Adam Sandler, Leslie Mann and Jonah Hill Press Conference | The Fan Carpet Ltd • The Fan Carpet: The RED Carpet for FANS • The Fan Carpet: Fansites Network • The Fan Carpet: Slate • The Fan Carpet: Theatre Spotlight • The Fan Carpet: Arena • The Fan Carpet: International

Adam Sandler, Leslie Mann and Jonah Hill Press Conference

Funny People
24 August 2009


1. The film deals with the lives and loves of the comedy scene, why was the L.A. comedy scene just so ripe for the Hollywood treatment?
Jonah Hill: I just think it’s an interesting subject ground of starting out in comedy, and sot of the competitiveness, eagerness to succeed, and what that takes for something that seems to be fun and joyous is not as fun and joyous as you think it would be. 

Leslie Mann: I think people are interested in it, interested to see a behind the scenes look into that world, I think it’s a very honest portrayal of that life.

Adam Sandler: It’s cool in the movie where they show young Leslie, and when it shows what Jonah, Seth and Jason are going through at the start, and then there’s my guy who has achieved so much in his career and when you’re Jonahs age, how exciting it is and then when you’re my guys age he’s not appreciative of it anymore and it has just become his life. It was just an interesting subject that Judd thought would be fun to tell.


2. Adam, it’s a terrific performance, how much of you is actually in there and Leslie, how did your daughter feel about that video clip being in the film?
Adam Sandler: Judd would show that clip to the crew, I remember we were shooting a scene in a supermarket and Judd would be like ‘does anyone wanna see Maude sing?’ we watched it and literally everyone started crying and saying how beautifully the kid was singing, and then when we were shooting the scene and my character’s not too excited about seeing Maude sing, and I had to be in character, in real life Leslie was as angry as I’d ever seen her she was like ‘that’s my daughter’ and I said ‘I know, I’m doing my guy right now’ and she said ‘no no you meant that’.

In terms of the character, I have a new thought about the movie, Judd and I were room mates in College when I was twenty two and he was twenty one and he knows me best as that guy and he doesn’t fully understand that I’ve progressed another twenty years in my life, he still thinks I’m a horny young man, I’m not quite as horny, it depends what my wife is wearing!


3. In the film, George’s reason for becoming a stand up comedian was to get his fathers approval is that the the same for a lot of comedians and why did you get into comedy?
Adam Sandler: I’m sure everyones got their back story, I don’t come from a place where I was tortured where I had to let something out, I came from a very happy home, a little out of control at times but my family all liked to be funny, always wanting to make each other laugh, and yeah I like it the most when my father laughed at my stuff but that wasn’t cause I wanted his approval, I was just happy that he was happy.

It  was a relief for him when I went into this business, my mother was very encouraging, but my father was like maybe you need to be a funny sales man. My career wasn’t about getting my fathers approval, it was about making some cash so he could rest.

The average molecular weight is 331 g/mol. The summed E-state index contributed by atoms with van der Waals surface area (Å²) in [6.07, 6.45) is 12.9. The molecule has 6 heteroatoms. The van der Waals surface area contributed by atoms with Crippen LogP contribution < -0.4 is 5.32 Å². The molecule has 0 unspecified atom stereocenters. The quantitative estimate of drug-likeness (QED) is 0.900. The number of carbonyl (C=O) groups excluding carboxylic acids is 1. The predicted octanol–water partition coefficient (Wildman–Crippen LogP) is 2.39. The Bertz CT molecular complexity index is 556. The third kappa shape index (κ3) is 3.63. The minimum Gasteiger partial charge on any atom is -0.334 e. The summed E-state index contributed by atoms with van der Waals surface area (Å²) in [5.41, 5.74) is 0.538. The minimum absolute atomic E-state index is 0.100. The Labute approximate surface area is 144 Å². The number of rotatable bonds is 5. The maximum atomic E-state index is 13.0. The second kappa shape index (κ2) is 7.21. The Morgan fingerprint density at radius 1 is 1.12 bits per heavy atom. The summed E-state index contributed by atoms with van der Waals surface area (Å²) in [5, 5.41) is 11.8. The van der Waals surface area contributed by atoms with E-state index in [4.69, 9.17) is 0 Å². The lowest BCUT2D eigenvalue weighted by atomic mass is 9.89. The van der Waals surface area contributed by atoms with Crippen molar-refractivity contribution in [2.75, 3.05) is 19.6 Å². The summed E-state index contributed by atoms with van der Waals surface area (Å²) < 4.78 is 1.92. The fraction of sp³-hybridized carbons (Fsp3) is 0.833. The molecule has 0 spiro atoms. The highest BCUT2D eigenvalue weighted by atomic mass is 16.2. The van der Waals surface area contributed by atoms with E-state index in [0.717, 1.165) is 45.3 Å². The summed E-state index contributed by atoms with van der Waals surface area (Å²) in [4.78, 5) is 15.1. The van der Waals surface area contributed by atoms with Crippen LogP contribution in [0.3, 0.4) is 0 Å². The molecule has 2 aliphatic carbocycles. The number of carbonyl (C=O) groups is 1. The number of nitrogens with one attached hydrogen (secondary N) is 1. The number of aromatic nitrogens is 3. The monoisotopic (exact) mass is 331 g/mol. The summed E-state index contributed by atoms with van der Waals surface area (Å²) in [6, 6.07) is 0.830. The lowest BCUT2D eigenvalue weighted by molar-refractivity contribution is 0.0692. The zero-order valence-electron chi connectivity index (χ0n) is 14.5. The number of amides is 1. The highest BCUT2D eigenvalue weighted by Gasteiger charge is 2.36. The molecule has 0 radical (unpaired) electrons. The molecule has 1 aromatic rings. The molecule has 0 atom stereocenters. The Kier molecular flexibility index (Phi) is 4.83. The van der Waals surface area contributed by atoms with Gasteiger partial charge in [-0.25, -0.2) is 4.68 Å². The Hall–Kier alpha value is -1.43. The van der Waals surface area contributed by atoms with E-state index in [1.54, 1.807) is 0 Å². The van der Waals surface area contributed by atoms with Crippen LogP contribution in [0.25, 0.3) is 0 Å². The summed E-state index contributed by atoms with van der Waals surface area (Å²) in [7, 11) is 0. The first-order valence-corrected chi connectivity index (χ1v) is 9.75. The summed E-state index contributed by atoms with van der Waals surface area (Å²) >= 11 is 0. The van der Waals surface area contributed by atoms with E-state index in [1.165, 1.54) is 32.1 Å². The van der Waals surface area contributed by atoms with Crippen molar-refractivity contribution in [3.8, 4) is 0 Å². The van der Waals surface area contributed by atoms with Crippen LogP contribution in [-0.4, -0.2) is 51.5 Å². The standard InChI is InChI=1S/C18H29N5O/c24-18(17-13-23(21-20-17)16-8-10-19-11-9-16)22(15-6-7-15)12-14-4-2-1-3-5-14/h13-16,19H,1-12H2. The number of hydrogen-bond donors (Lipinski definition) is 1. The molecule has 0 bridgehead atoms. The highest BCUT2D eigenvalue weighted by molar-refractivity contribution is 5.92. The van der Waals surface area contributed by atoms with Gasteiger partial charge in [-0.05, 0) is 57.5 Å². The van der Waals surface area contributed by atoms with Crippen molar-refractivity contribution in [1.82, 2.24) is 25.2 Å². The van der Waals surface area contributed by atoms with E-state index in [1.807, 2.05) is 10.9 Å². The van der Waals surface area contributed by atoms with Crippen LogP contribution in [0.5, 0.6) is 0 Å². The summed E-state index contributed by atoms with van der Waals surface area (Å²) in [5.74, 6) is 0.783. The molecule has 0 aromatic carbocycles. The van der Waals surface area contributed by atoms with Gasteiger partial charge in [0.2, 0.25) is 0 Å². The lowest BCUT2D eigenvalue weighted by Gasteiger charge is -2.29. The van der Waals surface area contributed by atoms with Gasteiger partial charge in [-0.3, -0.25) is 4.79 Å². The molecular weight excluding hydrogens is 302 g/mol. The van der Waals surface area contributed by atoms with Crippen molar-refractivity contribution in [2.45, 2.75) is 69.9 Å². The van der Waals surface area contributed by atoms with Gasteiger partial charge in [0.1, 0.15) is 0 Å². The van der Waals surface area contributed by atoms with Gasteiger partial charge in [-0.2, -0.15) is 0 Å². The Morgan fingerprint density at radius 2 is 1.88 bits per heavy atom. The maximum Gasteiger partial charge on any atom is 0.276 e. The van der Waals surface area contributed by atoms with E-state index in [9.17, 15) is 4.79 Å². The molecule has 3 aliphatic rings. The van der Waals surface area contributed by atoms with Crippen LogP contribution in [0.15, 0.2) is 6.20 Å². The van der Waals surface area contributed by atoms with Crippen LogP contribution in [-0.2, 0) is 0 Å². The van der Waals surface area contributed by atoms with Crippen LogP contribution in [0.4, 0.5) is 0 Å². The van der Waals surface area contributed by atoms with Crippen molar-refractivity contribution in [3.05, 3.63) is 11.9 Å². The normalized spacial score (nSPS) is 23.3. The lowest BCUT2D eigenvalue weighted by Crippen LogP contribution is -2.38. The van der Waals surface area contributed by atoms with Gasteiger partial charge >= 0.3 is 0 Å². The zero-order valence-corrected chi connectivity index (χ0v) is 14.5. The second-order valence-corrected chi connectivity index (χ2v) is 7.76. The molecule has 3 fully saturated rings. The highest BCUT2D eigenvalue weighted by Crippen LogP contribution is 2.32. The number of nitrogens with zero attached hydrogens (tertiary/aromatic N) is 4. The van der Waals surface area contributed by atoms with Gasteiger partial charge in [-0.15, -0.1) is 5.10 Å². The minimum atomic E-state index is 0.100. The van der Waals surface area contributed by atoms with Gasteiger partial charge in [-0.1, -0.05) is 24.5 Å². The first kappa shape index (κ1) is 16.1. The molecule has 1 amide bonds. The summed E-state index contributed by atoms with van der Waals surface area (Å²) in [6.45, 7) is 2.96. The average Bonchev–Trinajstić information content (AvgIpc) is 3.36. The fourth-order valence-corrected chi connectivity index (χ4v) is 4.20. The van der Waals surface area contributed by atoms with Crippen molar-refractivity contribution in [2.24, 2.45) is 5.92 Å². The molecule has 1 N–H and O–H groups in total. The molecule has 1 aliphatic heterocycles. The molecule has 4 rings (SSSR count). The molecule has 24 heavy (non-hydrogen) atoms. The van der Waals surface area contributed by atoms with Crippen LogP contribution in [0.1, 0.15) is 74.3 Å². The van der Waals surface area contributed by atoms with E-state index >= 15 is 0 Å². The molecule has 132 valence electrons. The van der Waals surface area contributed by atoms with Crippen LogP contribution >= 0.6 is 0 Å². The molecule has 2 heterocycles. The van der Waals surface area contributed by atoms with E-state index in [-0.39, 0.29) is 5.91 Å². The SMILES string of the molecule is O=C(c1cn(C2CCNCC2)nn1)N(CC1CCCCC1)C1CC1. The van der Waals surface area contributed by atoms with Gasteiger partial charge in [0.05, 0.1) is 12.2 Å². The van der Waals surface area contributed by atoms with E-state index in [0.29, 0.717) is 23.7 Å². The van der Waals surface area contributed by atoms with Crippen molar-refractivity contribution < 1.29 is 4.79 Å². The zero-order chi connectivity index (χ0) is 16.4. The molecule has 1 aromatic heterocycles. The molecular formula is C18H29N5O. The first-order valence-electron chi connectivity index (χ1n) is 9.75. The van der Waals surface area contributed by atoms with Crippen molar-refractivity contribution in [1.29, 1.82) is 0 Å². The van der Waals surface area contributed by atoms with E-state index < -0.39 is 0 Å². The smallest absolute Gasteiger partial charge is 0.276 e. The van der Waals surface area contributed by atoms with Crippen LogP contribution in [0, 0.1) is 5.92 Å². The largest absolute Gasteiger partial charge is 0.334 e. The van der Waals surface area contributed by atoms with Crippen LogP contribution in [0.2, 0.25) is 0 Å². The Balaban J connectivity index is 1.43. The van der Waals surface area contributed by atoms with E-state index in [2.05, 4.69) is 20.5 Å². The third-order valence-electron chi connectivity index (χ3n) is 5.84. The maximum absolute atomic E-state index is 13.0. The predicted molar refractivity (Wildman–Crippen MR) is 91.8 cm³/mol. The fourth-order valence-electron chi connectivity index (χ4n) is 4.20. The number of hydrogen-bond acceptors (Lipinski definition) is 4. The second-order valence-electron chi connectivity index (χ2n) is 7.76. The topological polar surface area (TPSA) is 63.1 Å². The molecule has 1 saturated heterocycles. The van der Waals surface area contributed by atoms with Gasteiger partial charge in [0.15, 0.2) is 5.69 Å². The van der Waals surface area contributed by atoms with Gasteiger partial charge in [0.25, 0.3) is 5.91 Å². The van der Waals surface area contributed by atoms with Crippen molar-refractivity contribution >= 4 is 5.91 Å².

Leslie Mann: Sure it’s nice to have my mothers approval, even though she doesn’t really give it to me, I’m sure I’ll have it one day, but sure that’s part of it

Jonah Hill: My parents were pretty supportive, my dad made it very clear that I wouldn’t get another dollar from him, he was like ‘I just want you to be happy, but you have to support yourself, so it was a risk but now they’re really psyched because there were a few years where it looked like I wouldn’t amount to much, I think they were relieved at that because I came out of that with a really strong work ethic and succeeded in what I wanted to do and made me happy.


4. If each of you had to give a bit of advice to an aspiring comic, what would it be?
Jonah Hill: Be yourself.

Adam Sandler: Figure out who you are, it does take a while as a stand up to figure out who you are and how you want to represent yourself, and why you thought you should get into the business. It did take me five, six years when I was doing stand up to actually be develop a comfort to just talk up there. Judd always talked about how I was the loud guy, then I was the quiet guy, I had no idea what I was doing, you’ve just gotta give yourself time – that’s good advice I think.

Leslie Mann: Do it as much as possible, even though I’m not a stand up person, but if you do it as much as you can, eventually you’ll get somewhere.


5. This seems to be an attempt to mix the broad comedy with a much more serious element, particularly with you Adam, it seems to play to both sides of your career, would you say that was better?
Adam Sandler: It was all Judd, he had this idea, he told me he had four different ideas for four different movies and put them all together and created this story that required comedy and stuff I was comfortable doing and stuff that I wasn’t too excited about doing and showing up on days and being in different places in my head, Judd just wrote a movie where we all had to do stuff we hadn’t done too much stuff before, it was exciting.

I like the movies I’ve done in the past, I worked really hard on those movies, it’s not a conscious effort to say I need to broaden my audience, this was the movie that Judd wrote, I was excited to do a movie with Judd, whoever clicks with it I’m happy they click with it.